At times like these, the common message to clients is not to panic. Is that what your peers are doing this time round, or are any big changes being made?
Adrian Lowcock, Bestinvest
We are telling clients not to panic. There will inevitably be periods where optimism and pessimism take over but, obviously, it is important to make sure clients portfolios are balanced and reviewed. It is important investors avoid companies with exposure to banks. So, we would recommend a focus on healthcare, utilities and companies with good cash flows.
In terms of whether the market crash is a blip or something more sinister, it is difficult to say. There will be buying opportunities but, when markets are down, how do you catch a falling knife?
Philippa Gee, Philippa Gee Wealth Management
The circumstances this time are quite different to what we've experienced in my 20 years in the industry. It's an avalanche of bad news. As one problem is (relatively) sorted out, another one appears. The market will bounce back but I imagine we'll see a few small bounces, then further falls. A prolonged bounce-back is still some time away and it's better to assume trading will be difficult for the next year or two in order to manage clients effectively.
Three weeks ago we wrote to all clients and undertook some pretty significant changes and went more defensive. We moved out of equities particularly and bonds to a certain extent and moved into more strategic funds - those with a high allocation to gold. But we move straight away when the market begins to turn.
Andrew Merricks, Skerritt Consultants
We would not pretend to know what happens next and the way we deal with clients is to deal with them as if it's our own money. We have sold a bit more equities this morning - a bit of Europe, a bit of UK - but the liquid stocks rather than the actively managed funds. The jury is still out on whether this will be another 2008. It might be that QE3 starts over the weekend and it's a good time to buy again next Monday - we just don't know yet.
Tim Cockerill, Ashcourt Rowan Asset Management
From our point of view, we are not rushing to take action on our portfolios. We are telling clients not to worry, that we have been here before and central governments and banks should be a bit wiser than a few years ago.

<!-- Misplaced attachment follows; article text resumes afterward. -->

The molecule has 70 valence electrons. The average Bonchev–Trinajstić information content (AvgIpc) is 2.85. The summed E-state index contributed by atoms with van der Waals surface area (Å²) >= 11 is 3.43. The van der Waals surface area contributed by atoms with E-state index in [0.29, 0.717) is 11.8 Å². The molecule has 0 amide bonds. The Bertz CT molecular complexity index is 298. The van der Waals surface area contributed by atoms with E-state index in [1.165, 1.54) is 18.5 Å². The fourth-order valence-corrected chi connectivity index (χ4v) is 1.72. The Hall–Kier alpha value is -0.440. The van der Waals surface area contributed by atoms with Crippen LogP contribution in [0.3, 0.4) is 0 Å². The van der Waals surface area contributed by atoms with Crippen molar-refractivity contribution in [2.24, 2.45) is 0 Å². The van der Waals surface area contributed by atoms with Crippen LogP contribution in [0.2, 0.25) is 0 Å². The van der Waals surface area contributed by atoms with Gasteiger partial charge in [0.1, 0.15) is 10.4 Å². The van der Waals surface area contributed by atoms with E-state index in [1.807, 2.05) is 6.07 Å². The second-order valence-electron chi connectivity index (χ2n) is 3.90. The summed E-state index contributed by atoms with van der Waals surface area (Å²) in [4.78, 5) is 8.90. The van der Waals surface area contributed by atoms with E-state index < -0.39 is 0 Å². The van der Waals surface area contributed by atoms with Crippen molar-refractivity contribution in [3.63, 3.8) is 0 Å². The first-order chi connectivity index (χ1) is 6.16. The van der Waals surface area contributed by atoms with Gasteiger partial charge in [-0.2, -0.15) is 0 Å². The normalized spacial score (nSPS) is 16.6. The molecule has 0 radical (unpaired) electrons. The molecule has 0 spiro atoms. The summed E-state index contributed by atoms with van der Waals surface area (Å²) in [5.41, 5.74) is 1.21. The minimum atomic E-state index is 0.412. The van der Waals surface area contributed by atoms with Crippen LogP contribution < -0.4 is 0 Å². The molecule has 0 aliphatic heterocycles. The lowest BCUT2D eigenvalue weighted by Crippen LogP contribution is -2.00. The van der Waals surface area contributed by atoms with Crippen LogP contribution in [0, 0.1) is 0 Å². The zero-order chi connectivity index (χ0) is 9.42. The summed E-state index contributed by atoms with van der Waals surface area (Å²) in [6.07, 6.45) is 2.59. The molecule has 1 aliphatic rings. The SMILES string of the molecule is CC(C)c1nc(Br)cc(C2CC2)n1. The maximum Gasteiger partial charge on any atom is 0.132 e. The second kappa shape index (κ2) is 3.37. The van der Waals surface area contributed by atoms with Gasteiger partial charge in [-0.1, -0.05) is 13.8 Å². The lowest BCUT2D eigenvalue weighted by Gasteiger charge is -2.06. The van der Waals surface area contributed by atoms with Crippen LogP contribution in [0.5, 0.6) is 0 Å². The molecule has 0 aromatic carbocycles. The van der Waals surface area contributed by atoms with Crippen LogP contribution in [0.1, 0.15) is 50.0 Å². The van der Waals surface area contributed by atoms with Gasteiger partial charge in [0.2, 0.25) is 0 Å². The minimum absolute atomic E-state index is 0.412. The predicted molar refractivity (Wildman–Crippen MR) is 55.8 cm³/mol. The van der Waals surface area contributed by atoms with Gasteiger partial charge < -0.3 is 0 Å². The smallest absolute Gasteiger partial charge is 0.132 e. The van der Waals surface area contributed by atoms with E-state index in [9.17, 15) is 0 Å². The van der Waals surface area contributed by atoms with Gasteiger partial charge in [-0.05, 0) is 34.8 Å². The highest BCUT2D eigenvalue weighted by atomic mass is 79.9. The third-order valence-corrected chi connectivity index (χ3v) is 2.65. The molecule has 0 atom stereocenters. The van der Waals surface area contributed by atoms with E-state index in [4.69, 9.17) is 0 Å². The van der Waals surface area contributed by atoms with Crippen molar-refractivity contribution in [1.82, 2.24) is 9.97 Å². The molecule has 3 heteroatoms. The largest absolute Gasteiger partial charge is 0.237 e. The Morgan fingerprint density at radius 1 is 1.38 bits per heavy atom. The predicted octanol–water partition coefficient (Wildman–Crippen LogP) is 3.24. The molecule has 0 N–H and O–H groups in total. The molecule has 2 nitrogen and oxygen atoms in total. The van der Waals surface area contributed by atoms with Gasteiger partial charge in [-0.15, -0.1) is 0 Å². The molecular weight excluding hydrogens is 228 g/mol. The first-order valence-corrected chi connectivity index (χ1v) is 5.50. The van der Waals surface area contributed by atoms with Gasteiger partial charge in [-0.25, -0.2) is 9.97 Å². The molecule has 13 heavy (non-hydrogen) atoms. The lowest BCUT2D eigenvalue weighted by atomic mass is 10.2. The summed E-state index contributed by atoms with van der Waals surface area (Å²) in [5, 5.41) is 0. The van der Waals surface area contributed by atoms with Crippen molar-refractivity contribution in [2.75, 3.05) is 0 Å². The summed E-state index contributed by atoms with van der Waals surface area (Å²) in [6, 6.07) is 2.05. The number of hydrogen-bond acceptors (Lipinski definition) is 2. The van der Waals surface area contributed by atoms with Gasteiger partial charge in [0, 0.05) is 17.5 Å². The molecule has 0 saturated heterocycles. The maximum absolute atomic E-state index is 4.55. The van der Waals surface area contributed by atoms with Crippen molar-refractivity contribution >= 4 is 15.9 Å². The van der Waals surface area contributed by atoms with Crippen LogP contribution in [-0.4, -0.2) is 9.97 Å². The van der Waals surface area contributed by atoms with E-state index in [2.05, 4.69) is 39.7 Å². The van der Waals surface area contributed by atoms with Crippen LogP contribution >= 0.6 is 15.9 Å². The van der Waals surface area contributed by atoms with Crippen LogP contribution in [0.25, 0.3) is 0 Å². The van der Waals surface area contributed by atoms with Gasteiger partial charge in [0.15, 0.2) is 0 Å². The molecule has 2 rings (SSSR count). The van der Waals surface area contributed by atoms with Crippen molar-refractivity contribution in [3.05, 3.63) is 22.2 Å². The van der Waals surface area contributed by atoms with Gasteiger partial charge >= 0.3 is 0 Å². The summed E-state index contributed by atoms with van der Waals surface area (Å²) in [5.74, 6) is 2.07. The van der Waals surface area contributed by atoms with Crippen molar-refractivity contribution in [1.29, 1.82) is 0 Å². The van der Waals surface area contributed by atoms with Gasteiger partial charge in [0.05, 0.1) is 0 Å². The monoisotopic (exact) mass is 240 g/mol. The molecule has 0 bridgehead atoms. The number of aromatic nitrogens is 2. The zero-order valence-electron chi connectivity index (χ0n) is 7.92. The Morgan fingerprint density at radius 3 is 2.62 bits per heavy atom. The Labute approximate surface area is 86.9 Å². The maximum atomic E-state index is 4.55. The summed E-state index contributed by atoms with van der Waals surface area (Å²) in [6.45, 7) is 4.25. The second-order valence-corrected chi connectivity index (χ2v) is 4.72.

If investors are concerned then UK gilts are not a bad place to be - we are not part of Europe, we have an austerity package already sorted and our economy looks relatively robust. And because interest rates are low, gilts will give a better return.
Ian Lowes, Lowes Financial Management
This is what markets do - they climb a wall of worry. There are fundamental reasons why the markets suffered a ‘retracement', but we are not overly concerned. There are going to be certain implications for those intending to realise their investments in the short terms, but as all advisers know, investment is a long-term thing. You hang in there and recover. This is a good buying opportunity.
Martin Bamford, Informed Choice
What we have witnessed to date this week amounts to very short-term activity. The first thing to remember when stock markets are falling sharply is that most investors do not have portfolios invested wholly in UK or global stockmarkets. Modern Portfolio Theory explains how blending together different asset classes can result in risk reduction for investors. Dramatic falls in stock market levels are rarely replicated in the fall in the value of diversified investment portfolios.
Nick Platt, director, Henwood Court Financial Planning
The truth is that no one really knows how this situation is going to develop. Trying to time the markets by moving into cash until the markets have bottomed out is a dangerous strategy as when the markets recover we wish to be invested to benefit from the returns associated with the upturn.
Pete Matthew, Jacksons Financial Services
Are we heading back to the crisis days of 2008? We don't think so. Companies seem to be doing well. Of all the large companies in the developed markets that have issued results in the first half of the year, more than 75% of them have beaten analysts' expectation - there is some good news around, you just won't hear it reported on the BBC.
James Norton, Evolve Financial Planning
It's never nice witnessing what's going on but, provided the clients have the right level of risk and liquidity, they should be able to ride it out. Absolutely the wrong thing to do is start selling holdings and panicking. If a client is putting money into a portfolio over time, there's no harm in accelerating investments to take advantage of a dip in the market. Rushing to cash is categorically the wrong thing to do.
Gary Reynolds, CIO, Courtiers
We have some clients emailing through. It's been a bit traumatic and the news has been very negative. Companies don't deserve to be rated as they are at the moment. We've been saying to people it's a buying opportunity at the moment and we've been increasing equity exposure.
We've not been gold bulls but we started short selling gold last night. The only thing that's keeping it up is the belief that it will go higher. It looks like a bubble to me. We're not going to get anywhere near 2008. You always tend to get an echo of the earlier problem and it usually comes two years later. When the financial system itself is damaged, the recovery is always more difficult.
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